Women Lead the Fight Against COVID-19

Women lead less than seven percent of countries around the world and are only 30 percent of global health leaders. Yet during the COVID-19 pandemic, female leaders are having the highest success rate against coronavirus.

Let’s start with the first woman to take a lead on coronavirus—the person to first discover the type of coronavirus that causes COVID-19 in 1964, June Almeida.

The daughter of a Scottish bus driver, Almeida dropped out of school when she was only 16 and was a self-taught virologist. She pioneered a method that better visualized viruses by using antibodies to aggregate them while she worked in Toronto, Canada at the Ontario Cancer Institute. That method came in handy in the early 1960s when she moved to London and used her skill in the electron microscope to discover the first coronavirus.

It was Almeida that gave the world any sort of running start to combating the current pandemic. And many women now are trying to keep that momentum going.

Female leaders like New Zealand Prime Minister Jacinda Arden, Germany Chancellor Angela Merkel, Finland Prime Minister Sanna Marin, and Taiwan President Tsai Ing-wen have all been praised for their work in their countries against COVID-19.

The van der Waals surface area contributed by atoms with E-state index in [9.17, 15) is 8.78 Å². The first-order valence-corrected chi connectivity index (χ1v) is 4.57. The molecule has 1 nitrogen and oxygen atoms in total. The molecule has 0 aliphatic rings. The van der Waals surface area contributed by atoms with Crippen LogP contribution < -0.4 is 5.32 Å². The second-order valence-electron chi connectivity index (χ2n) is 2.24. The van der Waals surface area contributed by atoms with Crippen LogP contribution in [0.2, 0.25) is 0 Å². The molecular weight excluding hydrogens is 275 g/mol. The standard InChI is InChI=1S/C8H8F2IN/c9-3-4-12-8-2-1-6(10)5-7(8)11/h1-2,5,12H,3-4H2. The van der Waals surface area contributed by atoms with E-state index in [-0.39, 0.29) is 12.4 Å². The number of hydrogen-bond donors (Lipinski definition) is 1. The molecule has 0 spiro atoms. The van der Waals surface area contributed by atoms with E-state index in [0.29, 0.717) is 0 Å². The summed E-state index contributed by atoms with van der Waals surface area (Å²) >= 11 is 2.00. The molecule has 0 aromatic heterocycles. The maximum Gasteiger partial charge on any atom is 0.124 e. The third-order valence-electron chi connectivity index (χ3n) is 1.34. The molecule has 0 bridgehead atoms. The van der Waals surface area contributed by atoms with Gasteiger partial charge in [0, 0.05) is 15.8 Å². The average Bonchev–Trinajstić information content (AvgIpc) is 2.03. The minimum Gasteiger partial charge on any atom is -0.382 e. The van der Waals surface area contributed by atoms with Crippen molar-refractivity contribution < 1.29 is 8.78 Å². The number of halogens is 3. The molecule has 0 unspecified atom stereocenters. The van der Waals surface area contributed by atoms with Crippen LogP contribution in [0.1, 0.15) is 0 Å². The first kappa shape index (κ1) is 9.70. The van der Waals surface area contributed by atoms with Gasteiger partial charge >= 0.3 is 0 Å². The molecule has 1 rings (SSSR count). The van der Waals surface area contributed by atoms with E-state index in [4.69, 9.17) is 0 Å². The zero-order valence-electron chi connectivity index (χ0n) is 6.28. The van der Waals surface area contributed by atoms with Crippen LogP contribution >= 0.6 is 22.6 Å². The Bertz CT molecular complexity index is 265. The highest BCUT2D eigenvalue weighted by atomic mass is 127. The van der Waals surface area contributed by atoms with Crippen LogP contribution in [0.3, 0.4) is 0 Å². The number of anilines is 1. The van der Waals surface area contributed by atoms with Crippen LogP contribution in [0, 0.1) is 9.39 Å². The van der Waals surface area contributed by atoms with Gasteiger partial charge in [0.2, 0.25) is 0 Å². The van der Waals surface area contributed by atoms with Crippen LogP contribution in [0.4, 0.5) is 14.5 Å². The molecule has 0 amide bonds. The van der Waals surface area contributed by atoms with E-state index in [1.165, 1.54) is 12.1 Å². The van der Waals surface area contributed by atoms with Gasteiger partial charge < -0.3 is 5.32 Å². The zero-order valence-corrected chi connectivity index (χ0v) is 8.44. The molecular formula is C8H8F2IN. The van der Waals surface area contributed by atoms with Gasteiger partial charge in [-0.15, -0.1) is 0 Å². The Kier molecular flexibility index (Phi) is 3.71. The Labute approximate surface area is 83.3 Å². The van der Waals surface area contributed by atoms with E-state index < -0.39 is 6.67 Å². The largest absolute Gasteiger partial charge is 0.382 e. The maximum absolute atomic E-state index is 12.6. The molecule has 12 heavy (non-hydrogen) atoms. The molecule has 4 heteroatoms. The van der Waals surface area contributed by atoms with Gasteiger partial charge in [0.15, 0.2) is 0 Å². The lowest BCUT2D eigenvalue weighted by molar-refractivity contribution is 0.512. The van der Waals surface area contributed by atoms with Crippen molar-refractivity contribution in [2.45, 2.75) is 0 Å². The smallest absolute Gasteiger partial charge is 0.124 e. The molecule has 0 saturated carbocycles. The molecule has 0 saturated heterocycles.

However, these are just several female examples, and as The New York Time’s Amanda Taub put it, “we should resist drawing conclusions about women leaders from a few exceptional individuals acting in exceptional circumstances.”

Amie Batson, Executive Director of Womenlift Health, told CGTN that women are more often put into a place of leadership during a crisis because they are more likely to fail—something she called the “glass cliff.” Batson says the “glass cliff” effect might be the initial goal in today’s society when women get appointed to leadership positions. However, it’s doing the opposite—women are proving how effective they are in leading through crisis. The idea that they’re more likely to fail creates room to make non-traditional and/or radical leadership decisions that lean more towards “collaboration, empathy, and a focus on evidence” rather than the traditional “masculine” ideals.

Though there are male-led countries that have displayed success in flattening the curve like Iceland and Ireland, female-led areas are displaying a much smaller failure rate. Brazil, for example, the country with the lowest percentage of women serving in national leadership and the least amount of initiative in women’s needs during the pandemic, is now the second-worst affected by the virus.

In no way does this prove women make better leaders than men. However, it does effectively show that the archaic macho archetype that society has expected from its leaders for centuries provides no room for teamwork or empathy and needs to be dismantled. More diverse leadership leads to open-minded strategizing and understanding of a country’s people and needs. And that’s what’s necessary for any of us to excel and beat this pandemic.

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